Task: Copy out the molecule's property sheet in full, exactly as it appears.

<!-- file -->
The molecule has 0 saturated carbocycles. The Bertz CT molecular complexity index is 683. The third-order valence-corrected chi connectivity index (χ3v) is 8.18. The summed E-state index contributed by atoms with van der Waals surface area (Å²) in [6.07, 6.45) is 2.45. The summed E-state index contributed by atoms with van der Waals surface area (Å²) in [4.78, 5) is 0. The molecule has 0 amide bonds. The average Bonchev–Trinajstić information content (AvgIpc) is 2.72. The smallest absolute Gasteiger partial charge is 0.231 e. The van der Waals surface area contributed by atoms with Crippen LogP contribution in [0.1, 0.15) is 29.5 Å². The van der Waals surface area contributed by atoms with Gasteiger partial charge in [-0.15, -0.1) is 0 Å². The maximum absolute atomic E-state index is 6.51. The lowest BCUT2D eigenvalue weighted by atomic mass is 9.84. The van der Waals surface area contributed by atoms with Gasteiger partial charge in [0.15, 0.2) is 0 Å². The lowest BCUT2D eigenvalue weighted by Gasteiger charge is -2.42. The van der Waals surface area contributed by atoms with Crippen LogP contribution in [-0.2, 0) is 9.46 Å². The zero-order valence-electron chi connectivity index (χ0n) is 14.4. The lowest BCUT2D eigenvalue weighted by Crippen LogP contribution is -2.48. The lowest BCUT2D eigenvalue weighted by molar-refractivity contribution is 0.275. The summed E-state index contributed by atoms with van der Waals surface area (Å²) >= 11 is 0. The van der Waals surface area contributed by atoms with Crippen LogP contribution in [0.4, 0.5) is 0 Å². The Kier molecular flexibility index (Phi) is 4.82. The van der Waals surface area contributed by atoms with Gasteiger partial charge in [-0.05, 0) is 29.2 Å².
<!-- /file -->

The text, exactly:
The molecule has 0 saturated carbocycles. The Bertz CT molecular complexity index is 683. The third-order valence-corrected chi connectivity index (χ3v) is 8.18. The summed E-state index contributed by atoms with van der Waals surface area (Å²) in [6.07, 6.45) is 2.45. The summed E-state index contributed by atoms with van der Waals surface area (Å²) in [4.78, 5) is 0. The molecule has 0 amide bonds. The average Bonchev–Trinajstić information content (AvgIpc) is 2.72. The smallest absolute Gasteiger partial charge is 0.231 e. The van der Waals surface area contributed by atoms with Crippen LogP contribution in [0.1, 0.15) is 29.5 Å². The van der Waals surface area contributed by atoms with Gasteiger partial charge in [-0.15, -0.1) is 0 Å². The maximum absolute atomic E-state index is 6.51. The lowest BCUT2D eigenvalue weighted by atomic mass is 9.84. The van der Waals surface area contributed by atoms with Gasteiger partial charge in [0.15, 0.2) is 0 Å². The lowest BCUT2D eigenvalue weighted by Gasteiger charge is -2.42. The van der Waals surface area contributed by atoms with Crippen LogP contribution in [-0.2, 0) is 9.46 Å². The zero-order valence-electron chi connectivity index (χ0n) is 14.4. The lowest BCUT2D eigenvalue weighted by Crippen LogP contribution is -2.48. The lowest BCUT2D eigenvalue weighted by molar-refractivity contribution is 0.275. The summed E-state index contributed by atoms with van der Waals surface area (Å²) >= 11 is 0. The van der Waals surface area contributed by atoms with Crippen LogP contribution in [0.4, 0.5) is 0 Å². The Kier molecular flexibility index (Phi) is 4.82. The van der Waals surface area contributed by atoms with Gasteiger partial charge in [-0.05, 0) is 29.2 Å².